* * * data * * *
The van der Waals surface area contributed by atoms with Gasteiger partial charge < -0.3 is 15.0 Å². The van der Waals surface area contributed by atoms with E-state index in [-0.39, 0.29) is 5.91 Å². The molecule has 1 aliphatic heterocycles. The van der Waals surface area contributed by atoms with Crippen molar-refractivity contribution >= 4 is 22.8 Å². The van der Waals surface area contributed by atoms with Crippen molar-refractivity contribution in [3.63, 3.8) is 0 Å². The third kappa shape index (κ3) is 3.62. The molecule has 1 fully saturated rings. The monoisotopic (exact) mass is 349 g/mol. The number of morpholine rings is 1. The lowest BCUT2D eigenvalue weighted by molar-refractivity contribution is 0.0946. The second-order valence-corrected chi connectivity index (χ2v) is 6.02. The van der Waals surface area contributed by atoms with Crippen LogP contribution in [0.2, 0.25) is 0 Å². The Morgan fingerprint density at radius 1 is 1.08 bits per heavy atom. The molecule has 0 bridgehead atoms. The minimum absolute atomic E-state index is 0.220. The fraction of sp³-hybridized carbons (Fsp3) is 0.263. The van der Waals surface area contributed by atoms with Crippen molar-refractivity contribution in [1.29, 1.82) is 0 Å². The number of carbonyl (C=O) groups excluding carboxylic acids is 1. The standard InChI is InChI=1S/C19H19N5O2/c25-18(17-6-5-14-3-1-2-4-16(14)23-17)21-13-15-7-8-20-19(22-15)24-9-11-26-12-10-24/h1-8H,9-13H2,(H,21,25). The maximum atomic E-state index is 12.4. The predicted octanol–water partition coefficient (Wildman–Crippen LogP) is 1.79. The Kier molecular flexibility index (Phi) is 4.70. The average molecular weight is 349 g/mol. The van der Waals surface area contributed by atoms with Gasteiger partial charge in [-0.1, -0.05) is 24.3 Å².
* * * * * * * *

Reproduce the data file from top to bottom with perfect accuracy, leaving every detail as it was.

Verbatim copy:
The van der Waals surface area contributed by atoms with Gasteiger partial charge < -0.3 is 15.0 Å². The van der Waals surface area contributed by atoms with E-state index in [-0.39, 0.29) is 5.91 Å². The molecule has 1 aliphatic heterocycles. The van der Waals surface area contributed by atoms with Crippen molar-refractivity contribution >= 4 is 22.8 Å². The van der Waals surface area contributed by atoms with Crippen molar-refractivity contribution in [3.63, 3.8) is 0 Å². The third kappa shape index (κ3) is 3.62. The molecule has 1 fully saturated rings. The monoisotopic (exact) mass is 349 g/mol. The number of morpholine rings is 1. The lowest BCUT2D eigenvalue weighted by molar-refractivity contribution is 0.0946. The second-order valence-corrected chi connectivity index (χ2v) is 6.02. The van der Waals surface area contributed by atoms with Crippen LogP contribution in [0.2, 0.25) is 0 Å². The Morgan fingerprint density at radius 1 is 1.08 bits per heavy atom. The molecule has 0 bridgehead atoms. The minimum absolute atomic E-state index is 0.220. The fraction of sp³-hybridized carbons (Fsp3) is 0.263. The van der Waals surface area contributed by atoms with Crippen molar-refractivity contribution in [1.29, 1.82) is 0 Å². The number of carbonyl (C=O) groups excluding carboxylic acids is 1. The standard InChI is InChI=1S/C19H19N5O2/c25-18(17-6-5-14-3-1-2-4-16(14)23-17)21-13-15-7-8-20-19(22-15)24-9-11-26-12-10-24/h1-8H,9-13H2,(H,21,25). The maximum atomic E-state index is 12.4. The predicted octanol–water partition coefficient (Wildman–Crippen LogP) is 1.79. The Kier molecular flexibility index (Phi) is 4.70. The average molecular weight is 349 g/mol. The van der Waals surface area contributed by atoms with Gasteiger partial charge in [-0.1, -0.05) is 24.3 Å².